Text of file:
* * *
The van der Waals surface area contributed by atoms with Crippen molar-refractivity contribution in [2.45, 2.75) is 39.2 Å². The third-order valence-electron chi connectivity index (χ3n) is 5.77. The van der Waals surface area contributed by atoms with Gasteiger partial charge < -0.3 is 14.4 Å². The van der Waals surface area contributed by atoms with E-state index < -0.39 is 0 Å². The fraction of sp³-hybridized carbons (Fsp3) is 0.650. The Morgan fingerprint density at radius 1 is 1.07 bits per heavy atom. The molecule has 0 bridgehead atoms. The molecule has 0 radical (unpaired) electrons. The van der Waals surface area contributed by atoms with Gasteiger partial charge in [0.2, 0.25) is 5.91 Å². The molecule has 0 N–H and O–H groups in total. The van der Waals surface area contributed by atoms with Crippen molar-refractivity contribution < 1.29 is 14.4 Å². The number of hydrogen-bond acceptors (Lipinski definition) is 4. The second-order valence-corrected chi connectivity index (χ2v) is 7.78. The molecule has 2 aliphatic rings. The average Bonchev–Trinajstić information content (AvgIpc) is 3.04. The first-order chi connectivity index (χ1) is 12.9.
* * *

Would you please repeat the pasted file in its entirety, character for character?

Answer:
The van der Waals surface area contributed by atoms with Crippen molar-refractivity contribution in [2.45, 2.75) is 39.2 Å². The third-order valence-electron chi connectivity index (χ3n) is 5.77. The van der Waals surface area contributed by atoms with Gasteiger partial charge < -0.3 is 14.4 Å². The van der Waals surface area contributed by atoms with E-state index < -0.39 is 0 Å². The fraction of sp³-hybridized carbons (Fsp3) is 0.650. The Morgan fingerprint density at radius 1 is 1.07 bits per heavy atom. The molecule has 0 bridgehead atoms. The molecule has 0 radical (unpaired) electrons. The van der Waals surface area contributed by atoms with Gasteiger partial charge in [0.2, 0.25) is 5.91 Å². The molecule has 0 N–H and O–H groups in total. The van der Waals surface area contributed by atoms with Crippen molar-refractivity contribution < 1.29 is 14.4 Å². The number of hydrogen-bond acceptors (Lipinski definition) is 4. The second-order valence-corrected chi connectivity index (χ2v) is 7.78. The molecule has 2 aliphatic rings. The average Bonchev–Trinajstić information content (AvgIpc) is 3.04. The first-order chi connectivity index (χ1) is 12.9.